“This week, a woman checking Facebook on her smartphone plunged off a pier in Melbourne. Last year a woman fell into Lake Michigan while texting. A Texas man drove off a bridge and nearly died shortly after sending a text saying, ‘I need to quit texting,'” Kyle Smith reports for The New York Post. “An Ohio State University study recently found 1,500 people were treated in nearby emergency rooms for cell phone-related injuries in a year, a tripling from previous years. In Seattle, researchers found that texters were four times as likely to disregard traffic signals while crossing streets.”
“All of this is less disturbing than the probability that our smart phones, these magical gizmos of connectedness, are turning us into disconnected loners untethered to reality,” Smith writes. “Apple knows it has turned us into iZombies, and has become defensive about it, releasing its own little movie arguing that there’s some upside to this depressing new reality.”
“The weird loner, the emotionless little gadget monkey who never talks to anyone, is actually a proto-Spielberg who loves his family and is destined to warm hearts by the millions,” Smith writes. “Apple’s intended message is that if you get an iPhone, you’ll be more in the moment, more in harmony with your surroundings, more lovingly connected than ever before. In the history of nice tries, this one has to rank just below the mid-century effort by the tobacco industry to assuage fears about the safety of its products: One ad declared, ‘More doctors smoke Camels than any other cigarette!'”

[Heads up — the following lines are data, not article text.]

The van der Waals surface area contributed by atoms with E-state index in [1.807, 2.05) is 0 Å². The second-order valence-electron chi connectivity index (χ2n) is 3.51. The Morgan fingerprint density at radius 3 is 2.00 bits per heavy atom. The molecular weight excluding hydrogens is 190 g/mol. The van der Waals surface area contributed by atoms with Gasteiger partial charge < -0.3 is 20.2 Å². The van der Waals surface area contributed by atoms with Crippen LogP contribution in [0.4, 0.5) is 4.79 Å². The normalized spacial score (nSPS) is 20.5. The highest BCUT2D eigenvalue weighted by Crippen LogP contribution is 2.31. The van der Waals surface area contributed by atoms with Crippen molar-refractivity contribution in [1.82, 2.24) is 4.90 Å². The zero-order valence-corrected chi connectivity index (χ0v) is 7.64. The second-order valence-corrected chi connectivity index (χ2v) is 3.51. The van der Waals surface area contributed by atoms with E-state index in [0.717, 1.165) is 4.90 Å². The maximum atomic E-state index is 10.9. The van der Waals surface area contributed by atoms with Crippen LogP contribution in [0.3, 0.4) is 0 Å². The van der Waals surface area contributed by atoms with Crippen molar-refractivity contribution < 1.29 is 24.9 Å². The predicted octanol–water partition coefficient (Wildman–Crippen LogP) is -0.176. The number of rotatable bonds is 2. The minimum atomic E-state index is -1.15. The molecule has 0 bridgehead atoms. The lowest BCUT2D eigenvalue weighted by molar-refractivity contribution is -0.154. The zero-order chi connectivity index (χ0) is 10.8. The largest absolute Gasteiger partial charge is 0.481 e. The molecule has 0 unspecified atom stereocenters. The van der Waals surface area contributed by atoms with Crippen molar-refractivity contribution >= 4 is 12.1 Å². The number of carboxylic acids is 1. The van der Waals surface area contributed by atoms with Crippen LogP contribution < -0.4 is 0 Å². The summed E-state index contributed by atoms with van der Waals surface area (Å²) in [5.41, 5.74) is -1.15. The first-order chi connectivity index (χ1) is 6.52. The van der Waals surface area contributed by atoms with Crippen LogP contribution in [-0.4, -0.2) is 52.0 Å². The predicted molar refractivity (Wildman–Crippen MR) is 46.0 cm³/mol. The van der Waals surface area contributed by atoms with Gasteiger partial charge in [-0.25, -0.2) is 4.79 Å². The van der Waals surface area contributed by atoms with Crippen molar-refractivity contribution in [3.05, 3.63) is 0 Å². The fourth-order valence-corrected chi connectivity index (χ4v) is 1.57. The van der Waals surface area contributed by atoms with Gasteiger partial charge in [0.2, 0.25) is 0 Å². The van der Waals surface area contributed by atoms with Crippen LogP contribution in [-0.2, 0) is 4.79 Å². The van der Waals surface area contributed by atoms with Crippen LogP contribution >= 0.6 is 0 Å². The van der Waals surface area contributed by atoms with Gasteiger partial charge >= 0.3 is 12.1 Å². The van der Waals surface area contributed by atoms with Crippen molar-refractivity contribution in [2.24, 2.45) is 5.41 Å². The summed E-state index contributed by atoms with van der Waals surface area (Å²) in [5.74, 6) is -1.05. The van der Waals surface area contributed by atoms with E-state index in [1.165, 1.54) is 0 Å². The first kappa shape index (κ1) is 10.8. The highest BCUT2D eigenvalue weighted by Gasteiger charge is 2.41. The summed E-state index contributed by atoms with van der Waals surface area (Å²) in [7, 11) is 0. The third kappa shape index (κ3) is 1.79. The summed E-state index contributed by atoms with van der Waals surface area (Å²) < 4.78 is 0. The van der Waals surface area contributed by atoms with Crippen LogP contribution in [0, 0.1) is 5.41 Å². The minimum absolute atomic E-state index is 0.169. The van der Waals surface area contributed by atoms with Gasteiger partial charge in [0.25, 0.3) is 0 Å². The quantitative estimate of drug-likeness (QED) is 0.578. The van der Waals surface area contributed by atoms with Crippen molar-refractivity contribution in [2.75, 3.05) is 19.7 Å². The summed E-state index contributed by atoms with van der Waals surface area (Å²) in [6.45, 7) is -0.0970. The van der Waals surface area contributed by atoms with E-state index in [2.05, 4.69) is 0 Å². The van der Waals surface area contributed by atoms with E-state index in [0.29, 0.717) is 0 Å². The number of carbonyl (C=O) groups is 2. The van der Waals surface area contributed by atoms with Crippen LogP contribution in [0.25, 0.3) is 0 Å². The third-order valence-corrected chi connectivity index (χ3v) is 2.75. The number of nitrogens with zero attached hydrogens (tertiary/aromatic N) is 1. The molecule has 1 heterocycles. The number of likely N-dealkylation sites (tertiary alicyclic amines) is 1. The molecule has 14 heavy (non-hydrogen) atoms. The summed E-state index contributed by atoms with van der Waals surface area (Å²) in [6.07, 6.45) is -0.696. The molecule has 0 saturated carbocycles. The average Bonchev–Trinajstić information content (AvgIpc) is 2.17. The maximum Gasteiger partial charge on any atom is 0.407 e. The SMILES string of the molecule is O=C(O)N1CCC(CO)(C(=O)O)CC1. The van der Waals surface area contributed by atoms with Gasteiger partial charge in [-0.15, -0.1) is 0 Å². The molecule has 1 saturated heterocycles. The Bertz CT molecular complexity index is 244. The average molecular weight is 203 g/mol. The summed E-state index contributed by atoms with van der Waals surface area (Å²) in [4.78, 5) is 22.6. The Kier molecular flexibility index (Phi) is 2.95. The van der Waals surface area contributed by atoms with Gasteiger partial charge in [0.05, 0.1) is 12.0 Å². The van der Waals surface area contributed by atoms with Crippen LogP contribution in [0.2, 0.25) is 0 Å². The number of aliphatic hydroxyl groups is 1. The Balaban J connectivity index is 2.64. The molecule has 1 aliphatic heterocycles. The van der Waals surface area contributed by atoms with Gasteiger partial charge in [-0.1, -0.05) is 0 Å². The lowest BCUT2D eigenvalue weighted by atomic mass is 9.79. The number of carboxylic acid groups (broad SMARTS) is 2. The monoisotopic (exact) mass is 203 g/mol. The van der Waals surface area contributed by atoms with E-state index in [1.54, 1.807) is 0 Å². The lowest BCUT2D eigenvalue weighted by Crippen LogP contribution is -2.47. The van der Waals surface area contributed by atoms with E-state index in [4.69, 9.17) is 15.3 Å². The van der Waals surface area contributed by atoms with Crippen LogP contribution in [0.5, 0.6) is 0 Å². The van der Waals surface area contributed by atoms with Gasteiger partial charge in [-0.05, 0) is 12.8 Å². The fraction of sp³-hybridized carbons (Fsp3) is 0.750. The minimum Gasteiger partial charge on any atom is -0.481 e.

Smith writes, “As pitches go, “Buy an iPhone in order to get in touch with loved ones sitting on the couch next to you” makes about as much sense as teaching the world to sing by buying it a Coke… Moreover, the “Misunderstood” spot is a nonsequitur: Chances are the kid at your family gathering who is fixated on his iPhone is watching a video or texting peers about how lame you are or playing Candy Crush Saga, not making a movie about his vast love for family. There is no twist in real life: Most iZombies actually are oblivious to their surroundings.”
Full article here.
MacDailyNews Take: The amount of buzz (good or bad, people are talking) this spot has generated puts it in a very special league. This is Apple’s first real grand slam of an ad since the ‘Get a Mac’ (Mac vs. PC) campaign and it proves that Apple and their ad agency actually can execute world-class marketing in the post-Steve Jobs era (which, not so long ago, was seriously in doubt). That alone is the single most important fact delivered by this spot.
[Thanks to MacDailyNews Reader “Lynn Weiler” for the heads up.]
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